Re: Re: How do hiring companies view TW resumes?

Subject: Re: Re: How do hiring companies view TW resumes?
From: "Gene Kim-Eng" <techwr -at- genek -dot- com>
To: <techwr-l -at- lists -dot- techwr-l -dot- com>
Date: Thu, 1 Apr 2010 21:18:25 -0700

I've never documented a bulldozer, but I can tell you that in order to write the
teardown manual for an aircraft engine or a mass spectrometer you go out onto
the prototype shop floor, look over the shoulder of an
engineer/technician/mechanic while it's being broken down to document and
photograph the operation so you can create illustrations to go with what you're
writing, and then after the drafts are written you look over someone else's
shoulder while that person tries to perform the same operation using what you've
written to verify it. Or you are that other person and the
engineer/technician/mechanic you previously watched watches you to see whether
you're doing it right. Or, if you're sufficiently qualified, you'll get a day
or two in the shop with the prototype all to yourself so you can work with it..
So yes, whenever practical you do indeed operate or work on the equipment you're
documenting, though often under the watchful eye of someone who is trained in
the operation and maintenance of equipment similar to what's being developed.
Unless that someone happens to be you.

Or, you don't do any of those things and just sit at your desk while the
engineer/technician/mechanic spoon feeds you rough input and reviews it for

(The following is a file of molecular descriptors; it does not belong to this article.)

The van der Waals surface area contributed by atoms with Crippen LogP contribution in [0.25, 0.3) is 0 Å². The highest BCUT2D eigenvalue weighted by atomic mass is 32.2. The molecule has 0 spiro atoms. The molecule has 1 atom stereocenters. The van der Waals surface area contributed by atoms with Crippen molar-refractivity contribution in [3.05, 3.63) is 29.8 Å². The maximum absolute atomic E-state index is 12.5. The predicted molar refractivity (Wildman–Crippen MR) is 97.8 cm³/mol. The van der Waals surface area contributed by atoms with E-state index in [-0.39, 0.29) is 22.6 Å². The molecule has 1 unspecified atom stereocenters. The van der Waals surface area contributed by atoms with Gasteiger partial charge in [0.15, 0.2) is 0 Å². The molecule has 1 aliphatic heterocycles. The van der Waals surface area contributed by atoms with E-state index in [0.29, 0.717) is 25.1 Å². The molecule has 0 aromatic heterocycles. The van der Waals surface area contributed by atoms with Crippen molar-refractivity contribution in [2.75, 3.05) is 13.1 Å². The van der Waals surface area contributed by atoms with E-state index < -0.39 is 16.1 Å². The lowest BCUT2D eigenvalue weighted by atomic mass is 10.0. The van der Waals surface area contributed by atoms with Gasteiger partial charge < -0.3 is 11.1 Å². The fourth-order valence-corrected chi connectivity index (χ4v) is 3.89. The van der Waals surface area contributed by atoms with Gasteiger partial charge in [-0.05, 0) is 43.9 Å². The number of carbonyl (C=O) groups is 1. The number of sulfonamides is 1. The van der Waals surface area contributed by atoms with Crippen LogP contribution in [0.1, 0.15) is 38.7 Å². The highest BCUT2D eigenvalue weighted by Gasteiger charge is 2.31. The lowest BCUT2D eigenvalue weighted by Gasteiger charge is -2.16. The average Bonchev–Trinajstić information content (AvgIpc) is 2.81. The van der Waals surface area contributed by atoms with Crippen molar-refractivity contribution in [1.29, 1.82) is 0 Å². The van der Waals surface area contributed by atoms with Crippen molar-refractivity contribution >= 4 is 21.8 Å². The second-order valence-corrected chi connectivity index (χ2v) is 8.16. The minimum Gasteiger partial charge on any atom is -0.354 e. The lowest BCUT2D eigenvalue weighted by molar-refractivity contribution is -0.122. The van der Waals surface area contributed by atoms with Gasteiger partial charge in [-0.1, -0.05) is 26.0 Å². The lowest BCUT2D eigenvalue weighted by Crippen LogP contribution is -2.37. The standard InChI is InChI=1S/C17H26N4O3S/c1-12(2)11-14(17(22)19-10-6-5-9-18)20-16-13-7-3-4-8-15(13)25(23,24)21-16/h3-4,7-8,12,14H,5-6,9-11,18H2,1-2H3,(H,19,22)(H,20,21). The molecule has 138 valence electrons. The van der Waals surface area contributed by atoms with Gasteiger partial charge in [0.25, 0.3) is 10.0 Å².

accuracy after you reformat and edit it into a manual. For half the pay rate of
the writer who can do it the other way.

Gene Kim-Eng

----- Original Message -----
From: "Keith Hood" <klhra -at- yahoo -dot- com>
So is the writing job in the factory?

If we're talking about something like a bulldozer, what documentation can't be
done unless the writer puts his hands on the item? I can't imagine you're saying
that a technical writer can't warn a worker that a component is heavy unless he
tries to lift it himself, or that he can't write a warning that a bulldozer may
run people over unless he knows how to drive one. And I'm 100% certain they
won't have a writer test driving new models of heavy gear, so what hands-on
experience would he get anyway?

Ken, I'm kind of interested in this now. I've never thought about technical
writing in relation to heavy equipment. Could you tell us a bit more about this
job you're hiring for? What are the deliverables?


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RE: Re: How do hiring companies view TW resumes?: From: Keith Hood

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